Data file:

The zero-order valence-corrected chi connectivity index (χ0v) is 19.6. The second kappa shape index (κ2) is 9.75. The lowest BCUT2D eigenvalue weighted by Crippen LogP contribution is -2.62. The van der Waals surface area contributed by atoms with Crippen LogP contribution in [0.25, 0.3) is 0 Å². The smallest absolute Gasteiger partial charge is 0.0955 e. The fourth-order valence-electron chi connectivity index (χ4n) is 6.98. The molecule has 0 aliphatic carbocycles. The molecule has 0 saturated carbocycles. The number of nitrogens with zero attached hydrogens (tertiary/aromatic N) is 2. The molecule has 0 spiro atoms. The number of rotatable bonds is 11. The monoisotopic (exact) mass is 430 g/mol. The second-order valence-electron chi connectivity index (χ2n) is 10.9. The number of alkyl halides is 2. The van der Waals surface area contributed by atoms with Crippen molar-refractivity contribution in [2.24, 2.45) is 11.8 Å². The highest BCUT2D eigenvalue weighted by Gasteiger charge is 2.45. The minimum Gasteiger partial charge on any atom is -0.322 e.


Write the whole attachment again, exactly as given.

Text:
The zero-order valence-corrected chi connectivity index (χ0v) is 19.6. The second kappa shape index (κ2) is 9.75. The lowest BCUT2D eigenvalue weighted by Crippen LogP contribution is -2.62. The van der Waals surface area contributed by atoms with Crippen LogP contribution in [0.25, 0.3) is 0 Å². The smallest absolute Gasteiger partial charge is 0.0955 e. The fourth-order valence-electron chi connectivity index (χ4n) is 6.98. The molecule has 0 aliphatic carbocycles. The molecule has 0 saturated carbocycles. The number of nitrogens with zero attached hydrogens (tertiary/aromatic N) is 2. The molecule has 0 spiro atoms. The number of rotatable bonds is 11. The monoisotopic (exact) mass is 430 g/mol. The second-order valence-electron chi connectivity index (χ2n) is 10.9. The number of alkyl halides is 2. The van der Waals surface area contributed by atoms with Crippen molar-refractivity contribution in [2.24, 2.45) is 11.8 Å². The highest BCUT2D eigenvalue weighted by Gasteiger charge is 2.45. The minimum Gasteiger partial charge on any atom is -0.322 e.